My stories must illustrate. I must avoid trying to make myself look too good or too wise. The rule to follow: An illustration should illustrate the truth, not elevate the speaker.
Gone are the days when preaching meant an aloof, authoritarian lecture. An impersonal preacher, these days, is almost a contradiction in terms. People today have come to expect personal preaching—vulnerability and self-revelation.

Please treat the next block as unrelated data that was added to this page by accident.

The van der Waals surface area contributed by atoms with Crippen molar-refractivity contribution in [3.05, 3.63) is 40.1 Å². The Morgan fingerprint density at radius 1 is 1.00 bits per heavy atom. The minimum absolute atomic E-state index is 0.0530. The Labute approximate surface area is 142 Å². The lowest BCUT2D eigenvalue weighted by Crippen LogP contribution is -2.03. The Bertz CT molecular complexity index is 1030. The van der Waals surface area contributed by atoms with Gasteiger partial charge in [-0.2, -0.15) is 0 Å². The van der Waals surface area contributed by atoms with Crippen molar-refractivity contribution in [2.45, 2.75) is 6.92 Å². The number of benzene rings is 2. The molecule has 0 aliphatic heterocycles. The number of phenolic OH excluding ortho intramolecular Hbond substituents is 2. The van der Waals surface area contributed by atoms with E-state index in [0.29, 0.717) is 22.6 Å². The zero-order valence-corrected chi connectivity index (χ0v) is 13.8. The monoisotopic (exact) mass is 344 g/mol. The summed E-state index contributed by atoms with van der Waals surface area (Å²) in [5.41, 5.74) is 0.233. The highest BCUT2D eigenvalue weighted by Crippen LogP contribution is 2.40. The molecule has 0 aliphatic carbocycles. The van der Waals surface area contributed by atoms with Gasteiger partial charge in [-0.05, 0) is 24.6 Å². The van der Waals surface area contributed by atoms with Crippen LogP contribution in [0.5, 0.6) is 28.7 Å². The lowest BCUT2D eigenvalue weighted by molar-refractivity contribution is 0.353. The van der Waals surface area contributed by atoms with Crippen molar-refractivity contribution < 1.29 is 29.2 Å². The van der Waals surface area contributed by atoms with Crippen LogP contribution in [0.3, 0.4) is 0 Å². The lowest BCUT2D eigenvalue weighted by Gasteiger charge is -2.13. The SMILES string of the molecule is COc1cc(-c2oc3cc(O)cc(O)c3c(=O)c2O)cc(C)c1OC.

When people comment on my sermons, they rarely mention the sermon's logic, structure, or persuasiveness—even though I try to include each of those elements. More typical is the comment: "I appreciated the message, but what I appreciated most was your vulnerability. You really got through to me. You let us see you."
Today's audiences expect the preacher to be personal and winsome. This means not only speaking to the personal needs of people, but also using illustrations out of the preacher's life experience. This is what many people listen for and a gauge by which they ...1